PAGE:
• Reviewing the findings of fact, conclusions of law, and recommendation of the Commission on Judicial Fitness and Disability, the Oregon Supreme Court suspended a judge for 45 days without pay for (1) refusing to recuse himself in several cases involving an attorney who had filed a complaint with the Commission that the judge publicized with his opinion of the attorney; (2) meeting privately with the district attorney, at the judge’s initiation, on the general subject of his disqualification in several cases with a specific reference to a case in which a disqualification motion was pending; and (3) writing a letter to the editor and a guest editorial published in a local paper that criticized the district attorney. In re Schenck, 870 P.2d 185 (Oregon 1994).
  • The Pennsylvania Supreme Court removed a judge from office for failing to recuse from 33 cases involving parties who had loaned the judge or her family money and with whom she had a close personal relationship. Pekarski v. Judicial Inquiry and Review Board, 639 A.2d 759 (Pennsylvania 1994).
  • Affirming the recommendation of the State Commission on Judicial Conduct, the Review Tribunal appointed by Texas Supreme Court removed a judge from office for conspiring to extort money from a probationer, altering conditions of probation ex parte, and granting credit for time served in excess of time actually served. In re Thoma, 873 S.W.2d 477 (Texas Special Court of Review 1994).
  • The Vermont Supreme Court publicly reprimanded a former, non-lawyer judge for had, while a judge, purchasing a paid political advertisement in a newspaper that supported candidates for national, state-wide, and local offices. In re Steady, 641 A.2d 117 (Vermont 1994).

 

Throwback Thursday

5 years ago this month:

  • The Arizona Commission on Judicial Conduct publicly reprimanded a court commissioner for hearing testimony in a child support case from the mother at a hearing when the father was not present because he had a medical emergency, ordering the father to pay a purge amount by a specified date, issuing an arrest warrant for the father when he failed to pay the purge amount, and providing specious and incomplete responses during the Commission investigation. Morton, Order (Arizona Commission on Judicial Conduct February 3, 2014).
  • The Arizona Commission on Judicial Conduct publicly reprimanded a former court commissioner for operating a vehicle while under the influence. Madden, Order (Arizona Commission on Judicial Conduct February 12, 2014).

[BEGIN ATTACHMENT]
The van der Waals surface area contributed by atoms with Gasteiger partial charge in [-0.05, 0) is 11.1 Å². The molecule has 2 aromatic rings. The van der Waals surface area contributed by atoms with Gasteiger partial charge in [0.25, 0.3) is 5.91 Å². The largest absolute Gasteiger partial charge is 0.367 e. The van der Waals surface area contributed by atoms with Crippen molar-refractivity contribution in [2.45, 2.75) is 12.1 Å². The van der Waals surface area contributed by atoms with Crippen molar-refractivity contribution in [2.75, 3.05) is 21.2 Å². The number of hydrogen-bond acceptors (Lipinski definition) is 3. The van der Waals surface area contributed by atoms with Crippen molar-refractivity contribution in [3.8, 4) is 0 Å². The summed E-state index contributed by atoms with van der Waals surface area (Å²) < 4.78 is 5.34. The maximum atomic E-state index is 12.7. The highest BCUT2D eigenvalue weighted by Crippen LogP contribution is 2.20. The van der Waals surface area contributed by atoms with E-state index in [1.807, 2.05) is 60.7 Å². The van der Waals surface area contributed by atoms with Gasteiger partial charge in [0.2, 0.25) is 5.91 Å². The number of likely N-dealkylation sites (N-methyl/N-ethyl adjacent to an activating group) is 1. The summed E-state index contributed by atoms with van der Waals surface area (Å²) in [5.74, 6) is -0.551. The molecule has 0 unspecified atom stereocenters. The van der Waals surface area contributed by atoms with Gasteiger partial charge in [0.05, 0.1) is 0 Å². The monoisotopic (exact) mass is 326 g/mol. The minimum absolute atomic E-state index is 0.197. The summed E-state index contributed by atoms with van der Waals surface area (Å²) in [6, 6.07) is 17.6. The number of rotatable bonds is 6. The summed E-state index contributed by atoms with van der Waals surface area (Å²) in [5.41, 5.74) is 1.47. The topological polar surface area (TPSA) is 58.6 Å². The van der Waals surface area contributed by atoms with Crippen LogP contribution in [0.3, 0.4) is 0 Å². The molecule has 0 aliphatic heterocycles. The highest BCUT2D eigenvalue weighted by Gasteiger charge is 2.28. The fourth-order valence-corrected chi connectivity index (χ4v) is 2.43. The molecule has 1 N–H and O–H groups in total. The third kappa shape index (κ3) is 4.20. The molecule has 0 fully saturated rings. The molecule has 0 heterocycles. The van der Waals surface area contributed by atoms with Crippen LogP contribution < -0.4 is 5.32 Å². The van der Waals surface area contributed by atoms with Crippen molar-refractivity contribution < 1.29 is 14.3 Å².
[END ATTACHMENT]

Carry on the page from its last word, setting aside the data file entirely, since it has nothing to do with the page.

• Based on a stipulated resolution in which the judge agreed to resign, the Colorado Supreme Court publicly censured a judge for inappropriate jokes and comments in the course of his duties and ex parte communications. In the Matter of Rand, 332 P.3d 115 (Colorado 2014).
  • Adopting the findings and recommendation of the Advisory Committee on Judicial Conduct, which were accepted by the judge and based on stipulations, the New Jersey Supreme Court publicly admonished a judge for using his judicial stationery when communicating with school officials in an effort to secure funding for a summer camp for the son of the woman with whom he was in a relationship. In the Matter of Isabella (New Jersey Supreme Court February 19, 2014).  The Court’s order does not describe the judge’s misconduct; this summary is based on the Committee’s presentment.
  • Adopting the findings of fact of the Judicial Conduct Commission, the North Dakota Supreme Court suspended a judge for 1 month without pay for failing to diligently and promptly decide judicial matters assigned to him. In the Matter of Hagar, 842 N.W.2d 873 (North Dakota 2014).
  • Based on a stipulation and agreement, the Washington State Commission on Judicial Conduct publicly admonished a judge for encouraging defendants at an arraignment to enter a guilty plea that afternoon, promising a specific outcome, and failing to require written plea forms when 12 defendants accepted her offer. In re Seitz, Stipulation, Agreement, and Order (Washington State Commission on Judicial Conduct February 24, 2014).